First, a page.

Shikasashi - sliced deer meat, a rare delicacy in certain parts of Japan. The manga originally focused on Yugi Mutou as he uses games designed by himself to fight various villains, and gets into misadventures with his friends Katsuya Jonouchi, Anzu Mazaki, and Hiroto Honda. Rebasashi - usually liver of beef. Running from 1996 to March 8, 2004, the Yu-Gi-Oh! manga created by Kazuki Takahashi was one of the most popular titles featured in Shueisha's Weekly Shonen Jump. Fugu - sliced poisonous pufferfish (sometimes lethal), a uniquely Japanese specialty. The Yu-Gi-Oh! universe consists of two manga series (the original series is split into three parts in the English translations), three anime series, and two movies. Basashi - sliced horse meat, sometimes called Sakura. .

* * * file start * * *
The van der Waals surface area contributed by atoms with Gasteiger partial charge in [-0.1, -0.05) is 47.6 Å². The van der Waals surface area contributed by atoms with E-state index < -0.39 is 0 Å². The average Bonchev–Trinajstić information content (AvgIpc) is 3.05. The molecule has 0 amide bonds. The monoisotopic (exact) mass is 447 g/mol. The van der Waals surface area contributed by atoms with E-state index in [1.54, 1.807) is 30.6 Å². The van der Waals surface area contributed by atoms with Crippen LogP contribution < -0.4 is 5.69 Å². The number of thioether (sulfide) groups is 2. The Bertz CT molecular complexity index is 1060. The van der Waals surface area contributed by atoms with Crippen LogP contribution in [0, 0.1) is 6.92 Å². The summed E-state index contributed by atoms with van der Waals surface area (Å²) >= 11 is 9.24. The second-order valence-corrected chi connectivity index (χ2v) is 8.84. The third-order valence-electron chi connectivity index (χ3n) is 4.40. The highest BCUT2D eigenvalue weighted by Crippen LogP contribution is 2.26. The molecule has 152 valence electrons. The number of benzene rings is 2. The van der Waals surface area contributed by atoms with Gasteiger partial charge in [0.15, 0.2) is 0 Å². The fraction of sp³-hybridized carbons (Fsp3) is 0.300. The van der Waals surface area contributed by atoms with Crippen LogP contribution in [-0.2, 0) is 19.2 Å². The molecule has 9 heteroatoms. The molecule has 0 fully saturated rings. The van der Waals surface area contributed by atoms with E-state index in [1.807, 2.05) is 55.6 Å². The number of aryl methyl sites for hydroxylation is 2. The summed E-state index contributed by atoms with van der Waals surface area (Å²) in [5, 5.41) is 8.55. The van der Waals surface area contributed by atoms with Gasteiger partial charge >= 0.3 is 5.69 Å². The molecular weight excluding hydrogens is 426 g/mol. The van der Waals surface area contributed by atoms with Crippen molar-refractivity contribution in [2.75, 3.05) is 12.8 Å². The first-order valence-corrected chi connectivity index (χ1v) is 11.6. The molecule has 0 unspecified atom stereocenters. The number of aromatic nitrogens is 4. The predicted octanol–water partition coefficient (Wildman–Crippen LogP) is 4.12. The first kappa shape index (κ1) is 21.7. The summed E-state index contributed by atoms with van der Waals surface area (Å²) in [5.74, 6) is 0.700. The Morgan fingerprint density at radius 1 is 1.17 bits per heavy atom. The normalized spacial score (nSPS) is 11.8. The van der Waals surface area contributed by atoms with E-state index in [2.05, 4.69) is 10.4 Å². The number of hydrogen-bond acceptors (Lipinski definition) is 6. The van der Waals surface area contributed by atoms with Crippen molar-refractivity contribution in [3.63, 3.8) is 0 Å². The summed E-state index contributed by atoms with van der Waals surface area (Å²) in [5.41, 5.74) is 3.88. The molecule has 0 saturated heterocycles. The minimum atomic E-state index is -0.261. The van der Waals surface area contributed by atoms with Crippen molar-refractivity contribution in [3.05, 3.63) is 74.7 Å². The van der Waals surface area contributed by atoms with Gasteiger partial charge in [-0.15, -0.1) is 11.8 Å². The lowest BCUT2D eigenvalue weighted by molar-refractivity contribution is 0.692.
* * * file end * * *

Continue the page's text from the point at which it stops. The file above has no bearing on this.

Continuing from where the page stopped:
Om-rice (Omu-raisu オムライス) - omelette filled with fried rice, apparently originating from Tokyo. Begun as a manga in Japan in 1996, the Yu-Gi-Oh! franchise has since grown to an immensely successful global brand, spawning various manga and anime series, a real-life version of the card game featured in the story, video games, toys, and many other products. Hayashi Rice - thick beef stew on rice; origin of the name is unknown, but may be "hashed rice". See the section "Card game" below for different names of the game) wherein each player purchases and assembles a deck of Monster, Magic, and Trap Cards in order to defeat one another. Kare Rice (see also curry) - Introduced from UK in the late 19th century, it became a staple food in Japan. Yu-Gi-Oh! (遊☆戯☆王 Yūgiō, Japanese for "King of Games"[1]) is a popular Japanese anime and manga franchise from Kazuki Takahashi that mainly involves characters who play a card game called Duel Monsters (originally called Magic & Wizards in the manga. Kamameshi - rice topped with vegetables and chicken or seafood, then baked in an individual-sized pot.